“The United States Secret Service — the agency that protects the president, foreign dignitaries, and various government officials, among other critical duties — has assumed an expanded new power that has Washington journalists up in arms,” Lloyd Grove reported for the Daily Beast.
“The law enforcement agency — whose once-pristine reputation has been tarnished in recent years by scandal, congressional investigations and, more to the point, aggressive investigative reporting — is for the first time ever running background checks on thousands of journalists who want to attend this summer’s Republican and Democratic Party nominating conventions.
“Journalists who don’t pass muster — in what several complain is an inscrutable security screening process for which there are no plainly established criteria, and from which there is no appeal — will be denied credentials.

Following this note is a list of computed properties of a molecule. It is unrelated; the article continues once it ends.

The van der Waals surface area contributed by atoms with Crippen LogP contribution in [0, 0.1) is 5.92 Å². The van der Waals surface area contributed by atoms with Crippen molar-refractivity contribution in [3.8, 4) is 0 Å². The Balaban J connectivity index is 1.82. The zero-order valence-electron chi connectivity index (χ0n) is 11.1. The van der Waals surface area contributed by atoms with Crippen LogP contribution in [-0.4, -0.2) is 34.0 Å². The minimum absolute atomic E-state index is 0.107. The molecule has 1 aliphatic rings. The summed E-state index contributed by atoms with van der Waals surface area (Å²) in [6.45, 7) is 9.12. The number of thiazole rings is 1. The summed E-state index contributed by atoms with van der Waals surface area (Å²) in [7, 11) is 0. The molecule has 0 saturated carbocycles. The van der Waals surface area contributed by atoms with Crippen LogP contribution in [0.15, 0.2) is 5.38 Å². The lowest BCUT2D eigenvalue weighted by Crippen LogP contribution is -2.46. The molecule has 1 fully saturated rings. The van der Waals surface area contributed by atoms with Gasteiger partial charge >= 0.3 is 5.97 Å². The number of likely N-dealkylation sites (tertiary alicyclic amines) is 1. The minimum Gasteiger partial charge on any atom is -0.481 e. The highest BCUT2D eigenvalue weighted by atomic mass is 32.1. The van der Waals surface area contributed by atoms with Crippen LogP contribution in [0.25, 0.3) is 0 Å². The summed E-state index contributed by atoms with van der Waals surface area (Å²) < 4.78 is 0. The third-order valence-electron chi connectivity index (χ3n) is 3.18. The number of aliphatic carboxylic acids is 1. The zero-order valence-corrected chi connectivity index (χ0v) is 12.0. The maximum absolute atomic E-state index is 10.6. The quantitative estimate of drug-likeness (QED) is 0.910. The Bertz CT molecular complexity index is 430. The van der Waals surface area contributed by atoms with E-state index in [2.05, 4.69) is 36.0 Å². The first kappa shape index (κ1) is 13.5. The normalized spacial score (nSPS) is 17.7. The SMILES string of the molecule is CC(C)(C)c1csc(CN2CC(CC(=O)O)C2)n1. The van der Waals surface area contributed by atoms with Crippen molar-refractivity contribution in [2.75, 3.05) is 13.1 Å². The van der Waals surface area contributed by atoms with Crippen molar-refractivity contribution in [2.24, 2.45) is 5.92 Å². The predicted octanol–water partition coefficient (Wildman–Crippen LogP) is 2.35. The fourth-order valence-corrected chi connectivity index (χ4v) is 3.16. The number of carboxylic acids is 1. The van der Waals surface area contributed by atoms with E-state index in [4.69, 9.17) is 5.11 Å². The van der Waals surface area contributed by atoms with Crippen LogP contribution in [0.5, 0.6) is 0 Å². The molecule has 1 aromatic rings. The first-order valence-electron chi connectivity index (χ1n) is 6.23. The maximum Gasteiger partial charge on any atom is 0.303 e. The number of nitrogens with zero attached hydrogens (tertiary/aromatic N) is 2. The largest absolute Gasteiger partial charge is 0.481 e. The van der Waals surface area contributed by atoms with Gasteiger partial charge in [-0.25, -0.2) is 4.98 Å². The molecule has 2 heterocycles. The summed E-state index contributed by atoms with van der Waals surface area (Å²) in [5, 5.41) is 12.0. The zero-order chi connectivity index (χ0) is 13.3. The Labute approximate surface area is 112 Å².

“ ‘I personally think it’s the government deciding who can and can’t be a journalist, and I don’t think the First Amendment allows that,’ said Newark Star-Ledger Washington correspondent Jonathan D. Salant, a member and former chairman of the Standing Committee of Correspondents, the organization which represents the interests of the four media galleries on Capitol Hill (daily press, periodical press, photographers and broadcasters) and has run the credentialing process for political conventions — without Secret Service interference — since 1912. . . .”